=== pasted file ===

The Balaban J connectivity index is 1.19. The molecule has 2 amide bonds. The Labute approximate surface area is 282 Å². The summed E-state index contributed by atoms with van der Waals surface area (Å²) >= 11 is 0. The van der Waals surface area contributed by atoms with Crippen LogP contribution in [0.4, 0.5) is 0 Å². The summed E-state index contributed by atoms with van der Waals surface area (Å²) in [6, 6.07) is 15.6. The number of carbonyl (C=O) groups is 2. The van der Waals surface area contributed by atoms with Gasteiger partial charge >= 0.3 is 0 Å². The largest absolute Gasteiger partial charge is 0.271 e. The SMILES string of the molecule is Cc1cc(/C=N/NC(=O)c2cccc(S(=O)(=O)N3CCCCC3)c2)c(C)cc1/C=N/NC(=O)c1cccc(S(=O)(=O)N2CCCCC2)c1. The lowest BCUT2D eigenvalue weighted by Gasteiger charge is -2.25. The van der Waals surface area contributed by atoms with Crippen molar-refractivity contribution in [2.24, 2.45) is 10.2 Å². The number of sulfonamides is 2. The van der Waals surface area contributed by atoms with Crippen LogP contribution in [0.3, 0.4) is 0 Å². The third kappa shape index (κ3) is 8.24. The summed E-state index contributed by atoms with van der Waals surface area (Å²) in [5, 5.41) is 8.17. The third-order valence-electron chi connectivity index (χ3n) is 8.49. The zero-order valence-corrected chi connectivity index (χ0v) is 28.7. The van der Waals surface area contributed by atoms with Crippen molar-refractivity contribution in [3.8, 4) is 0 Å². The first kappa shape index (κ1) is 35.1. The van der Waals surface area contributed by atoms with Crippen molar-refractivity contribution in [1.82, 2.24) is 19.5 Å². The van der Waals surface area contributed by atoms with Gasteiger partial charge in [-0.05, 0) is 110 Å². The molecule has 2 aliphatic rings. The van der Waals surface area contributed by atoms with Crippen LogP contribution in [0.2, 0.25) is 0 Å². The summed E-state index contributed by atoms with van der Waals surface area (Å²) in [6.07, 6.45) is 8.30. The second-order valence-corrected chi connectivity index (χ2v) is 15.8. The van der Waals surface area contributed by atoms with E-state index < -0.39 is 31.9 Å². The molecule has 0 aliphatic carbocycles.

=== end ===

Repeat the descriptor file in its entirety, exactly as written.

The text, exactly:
The Balaban J connectivity index is 1.19. The molecule has 2 amide bonds. The Labute approximate surface area is 282 Å². The summed E-state index contributed by atoms with van der Waals surface area (Å²) >= 11 is 0. The van der Waals surface area contributed by atoms with Crippen LogP contribution in [0.4, 0.5) is 0 Å². The summed E-state index contributed by atoms with van der Waals surface area (Å²) in [6, 6.07) is 15.6. The number of carbonyl (C=O) groups is 2. The van der Waals surface area contributed by atoms with Gasteiger partial charge >= 0.3 is 0 Å². The largest absolute Gasteiger partial charge is 0.271 e. The SMILES string of the molecule is Cc1cc(/C=N/NC(=O)c2cccc(S(=O)(=O)N3CCCCC3)c2)c(C)cc1/C=N/NC(=O)c1cccc(S(=O)(=O)N2CCCCC2)c1. The lowest BCUT2D eigenvalue weighted by Gasteiger charge is -2.25. The van der Waals surface area contributed by atoms with Crippen molar-refractivity contribution in [2.24, 2.45) is 10.2 Å². The number of sulfonamides is 2. The van der Waals surface area contributed by atoms with Crippen LogP contribution in [0.3, 0.4) is 0 Å². The third kappa shape index (κ3) is 8.24. The summed E-state index contributed by atoms with van der Waals surface area (Å²) in [5, 5.41) is 8.17. The third-order valence-electron chi connectivity index (χ3n) is 8.49. The zero-order valence-corrected chi connectivity index (χ0v) is 28.7. The van der Waals surface area contributed by atoms with Crippen molar-refractivity contribution in [3.8, 4) is 0 Å². The first kappa shape index (κ1) is 35.1. The van der Waals surface area contributed by atoms with Crippen molar-refractivity contribution in [1.82, 2.24) is 19.5 Å². The van der Waals surface area contributed by atoms with Gasteiger partial charge in [-0.05, 0) is 110 Å². The molecule has 2 aliphatic rings. The van der Waals surface area contributed by atoms with Crippen LogP contribution in [0.2, 0.25) is 0 Å². The summed E-state index contributed by atoms with van der Waals surface area (Å²) in [6.07, 6.45) is 8.30. The second-order valence-corrected chi connectivity index (χ2v) is 15.8. The van der Waals surface area contributed by atoms with E-state index < -0.39 is 31.9 Å². The molecule has 0 aliphatic carbocycles.